A remainderman for a life interest trust, who doesn’t want to receive the property of which the trust comprises, but wishes it to go wholly to a sibling. The remainderman believes they were only named in the original will at all due to the sibling having been insolvent at the time of its writing.
The trust has come to an end with the death of the life tenant, but the life tenant’s spouse (also the sole trustee) is understood to be unwilling to carry out their responsibilities as trustee following the life tenant’s death, because they don’t wish to leave the property (though no provision was made for them to remain there on the death of the life tenant).
The property has therefore not been assented, and has never in fact been registered with the Land Registry. The trustee is not believed to have undertaken any administration of the trust (they did not appoint a second trustee when a second named person declined the role and there is understood to be no documentation related to the trust other than the original will).
Three options have been suggested for the passing of the property to the sibling:
Trustee assents the property directly to the sibling at the request of the remainderman.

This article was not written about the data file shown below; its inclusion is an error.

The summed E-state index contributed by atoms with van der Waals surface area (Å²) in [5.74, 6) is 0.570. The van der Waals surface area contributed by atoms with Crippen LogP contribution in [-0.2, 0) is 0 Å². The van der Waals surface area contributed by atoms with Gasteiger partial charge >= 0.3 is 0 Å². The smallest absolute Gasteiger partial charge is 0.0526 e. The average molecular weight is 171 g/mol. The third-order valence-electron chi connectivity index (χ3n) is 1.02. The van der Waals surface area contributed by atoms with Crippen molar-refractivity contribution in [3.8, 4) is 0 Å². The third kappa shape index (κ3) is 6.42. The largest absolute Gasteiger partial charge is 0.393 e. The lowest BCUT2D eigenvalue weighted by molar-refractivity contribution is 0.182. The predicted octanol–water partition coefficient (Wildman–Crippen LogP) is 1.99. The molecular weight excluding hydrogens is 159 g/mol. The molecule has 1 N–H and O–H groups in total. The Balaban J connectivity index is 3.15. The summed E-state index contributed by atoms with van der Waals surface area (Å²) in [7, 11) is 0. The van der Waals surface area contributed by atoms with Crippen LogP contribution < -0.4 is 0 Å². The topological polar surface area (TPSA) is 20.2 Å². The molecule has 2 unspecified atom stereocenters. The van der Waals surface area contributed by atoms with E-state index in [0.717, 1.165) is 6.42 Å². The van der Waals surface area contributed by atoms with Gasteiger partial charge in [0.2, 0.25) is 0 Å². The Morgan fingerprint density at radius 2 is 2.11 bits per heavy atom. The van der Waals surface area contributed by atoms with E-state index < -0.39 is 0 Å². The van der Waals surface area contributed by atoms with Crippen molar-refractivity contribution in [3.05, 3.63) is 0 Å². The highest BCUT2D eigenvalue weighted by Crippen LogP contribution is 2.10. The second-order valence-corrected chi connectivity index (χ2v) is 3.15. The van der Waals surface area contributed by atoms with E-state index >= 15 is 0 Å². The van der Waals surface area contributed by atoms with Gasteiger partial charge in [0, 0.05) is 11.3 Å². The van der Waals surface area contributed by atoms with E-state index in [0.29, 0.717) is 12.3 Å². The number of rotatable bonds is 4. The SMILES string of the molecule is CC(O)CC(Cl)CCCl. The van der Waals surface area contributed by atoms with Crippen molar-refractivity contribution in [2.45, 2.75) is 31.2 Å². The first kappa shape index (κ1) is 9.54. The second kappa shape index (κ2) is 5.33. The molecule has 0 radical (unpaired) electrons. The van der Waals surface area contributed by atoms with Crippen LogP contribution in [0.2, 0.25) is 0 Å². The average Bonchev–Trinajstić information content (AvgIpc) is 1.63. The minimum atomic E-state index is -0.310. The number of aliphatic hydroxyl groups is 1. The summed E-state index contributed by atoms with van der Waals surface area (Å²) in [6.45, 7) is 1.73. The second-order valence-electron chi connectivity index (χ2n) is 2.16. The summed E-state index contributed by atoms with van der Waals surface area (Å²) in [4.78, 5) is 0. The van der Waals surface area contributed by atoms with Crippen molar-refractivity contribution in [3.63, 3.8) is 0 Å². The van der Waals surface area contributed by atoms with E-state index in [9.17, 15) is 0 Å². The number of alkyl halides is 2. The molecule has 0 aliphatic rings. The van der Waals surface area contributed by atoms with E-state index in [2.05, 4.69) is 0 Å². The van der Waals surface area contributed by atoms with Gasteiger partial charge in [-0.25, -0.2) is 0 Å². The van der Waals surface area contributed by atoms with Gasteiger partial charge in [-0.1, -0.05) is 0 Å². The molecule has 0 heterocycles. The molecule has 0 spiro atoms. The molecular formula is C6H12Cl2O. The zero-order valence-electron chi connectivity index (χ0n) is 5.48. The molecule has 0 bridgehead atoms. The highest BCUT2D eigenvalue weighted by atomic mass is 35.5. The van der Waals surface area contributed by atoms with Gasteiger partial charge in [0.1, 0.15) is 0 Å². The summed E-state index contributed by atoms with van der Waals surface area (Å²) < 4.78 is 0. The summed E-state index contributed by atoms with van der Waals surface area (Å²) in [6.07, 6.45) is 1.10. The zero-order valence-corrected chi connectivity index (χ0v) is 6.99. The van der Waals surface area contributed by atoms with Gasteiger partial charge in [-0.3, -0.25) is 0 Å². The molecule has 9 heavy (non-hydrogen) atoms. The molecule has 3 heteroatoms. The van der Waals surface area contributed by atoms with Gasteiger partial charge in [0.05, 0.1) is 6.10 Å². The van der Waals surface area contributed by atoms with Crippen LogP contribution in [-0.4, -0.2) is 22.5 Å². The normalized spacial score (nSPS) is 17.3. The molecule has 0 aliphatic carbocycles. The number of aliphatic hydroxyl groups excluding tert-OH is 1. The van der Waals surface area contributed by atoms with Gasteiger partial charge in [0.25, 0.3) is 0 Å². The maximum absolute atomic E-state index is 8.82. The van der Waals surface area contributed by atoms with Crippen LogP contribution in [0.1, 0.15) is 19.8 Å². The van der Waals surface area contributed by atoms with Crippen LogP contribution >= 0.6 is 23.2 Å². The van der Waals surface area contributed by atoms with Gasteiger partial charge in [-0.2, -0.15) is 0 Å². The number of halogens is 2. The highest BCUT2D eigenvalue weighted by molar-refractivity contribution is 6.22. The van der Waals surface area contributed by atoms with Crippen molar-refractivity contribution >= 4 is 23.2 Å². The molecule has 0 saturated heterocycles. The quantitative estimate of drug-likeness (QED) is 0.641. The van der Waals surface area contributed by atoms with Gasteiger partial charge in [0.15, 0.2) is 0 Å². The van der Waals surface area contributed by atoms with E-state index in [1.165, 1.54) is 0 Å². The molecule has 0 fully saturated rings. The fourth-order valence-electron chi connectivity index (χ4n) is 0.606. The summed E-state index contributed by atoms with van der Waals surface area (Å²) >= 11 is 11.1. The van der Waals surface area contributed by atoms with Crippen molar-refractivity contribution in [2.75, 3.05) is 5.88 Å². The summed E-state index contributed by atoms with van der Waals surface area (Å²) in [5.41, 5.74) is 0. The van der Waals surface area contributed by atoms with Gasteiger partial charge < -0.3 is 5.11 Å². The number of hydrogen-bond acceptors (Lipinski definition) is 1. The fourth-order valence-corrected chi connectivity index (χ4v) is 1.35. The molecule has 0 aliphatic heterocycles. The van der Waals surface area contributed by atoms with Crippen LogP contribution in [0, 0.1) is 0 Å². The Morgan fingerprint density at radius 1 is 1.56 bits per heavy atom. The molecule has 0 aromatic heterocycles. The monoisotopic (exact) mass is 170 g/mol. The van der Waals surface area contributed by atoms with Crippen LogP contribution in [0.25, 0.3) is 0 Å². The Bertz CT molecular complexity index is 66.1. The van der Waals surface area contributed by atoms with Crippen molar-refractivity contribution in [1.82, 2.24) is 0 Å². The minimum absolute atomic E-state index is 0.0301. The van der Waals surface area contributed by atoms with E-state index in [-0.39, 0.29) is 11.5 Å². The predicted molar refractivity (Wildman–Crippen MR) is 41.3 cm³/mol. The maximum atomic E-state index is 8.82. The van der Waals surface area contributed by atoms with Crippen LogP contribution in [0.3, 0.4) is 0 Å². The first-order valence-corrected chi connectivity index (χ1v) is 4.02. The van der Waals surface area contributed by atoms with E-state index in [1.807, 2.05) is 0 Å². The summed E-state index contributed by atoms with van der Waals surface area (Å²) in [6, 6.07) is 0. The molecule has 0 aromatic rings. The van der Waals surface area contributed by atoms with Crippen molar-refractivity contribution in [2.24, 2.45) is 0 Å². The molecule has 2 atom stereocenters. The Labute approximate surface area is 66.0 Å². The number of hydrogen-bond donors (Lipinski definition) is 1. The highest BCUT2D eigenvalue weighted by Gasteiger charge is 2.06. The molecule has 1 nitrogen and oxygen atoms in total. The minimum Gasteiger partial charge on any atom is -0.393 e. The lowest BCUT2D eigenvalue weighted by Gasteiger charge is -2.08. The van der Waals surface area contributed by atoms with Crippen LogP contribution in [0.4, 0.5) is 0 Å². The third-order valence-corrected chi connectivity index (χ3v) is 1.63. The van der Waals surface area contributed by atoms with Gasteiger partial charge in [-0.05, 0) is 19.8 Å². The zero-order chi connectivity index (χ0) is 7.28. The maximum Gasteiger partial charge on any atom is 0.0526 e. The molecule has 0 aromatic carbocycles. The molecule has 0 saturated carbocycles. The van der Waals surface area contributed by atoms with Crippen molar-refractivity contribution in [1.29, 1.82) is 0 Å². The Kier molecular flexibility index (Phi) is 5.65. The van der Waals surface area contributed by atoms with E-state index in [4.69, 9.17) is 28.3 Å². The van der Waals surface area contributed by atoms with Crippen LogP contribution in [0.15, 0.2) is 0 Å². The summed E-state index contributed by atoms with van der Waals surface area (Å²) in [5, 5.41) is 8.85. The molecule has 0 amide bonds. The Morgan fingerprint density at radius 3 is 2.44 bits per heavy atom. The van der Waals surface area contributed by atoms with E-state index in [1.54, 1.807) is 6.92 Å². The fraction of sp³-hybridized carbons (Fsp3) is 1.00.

Trustee assents the property to the remainderman who then gifts the property to the sibling.
Remainderman complete a Deed of Variation to assign their beneficial interest (as they don’t have legal ownership) to their sibling, giving the sibling a route to pursue legal ownership. More than 2 years has elapsed since the death of the life tenant (and, too, of the individual whose will created the trust), but consideration of this for tax purposes would not be being sought.
Option 2 brings the property into the legal ownership of the remainderman, something they prefer to avoid - concerned about jeopardising first time buyer status for temporary ownership in a property that they do not intend to benefit from.
Options 1 and 3 don’t appear to bring the property into their ownership, but unsure whether there are possible or likely pitfalls or complications for the remainderman more in one or other of those options?
The Trustee assenting does not look like something that can be relied on imminently.
The remainderman is also concerned about personal liability for any harm that may come to the trustee (or anyone else) as the result of the property’s bad repair, whilst the trustee remains occupant. But as the property hasn’t been assented to the remainderman, it is thought they don’t have liability as are not yet legal owner? Indeed it could be deemed that the property is currently being withheld from the remainderman by the trustee.
Grateful for any thoughts.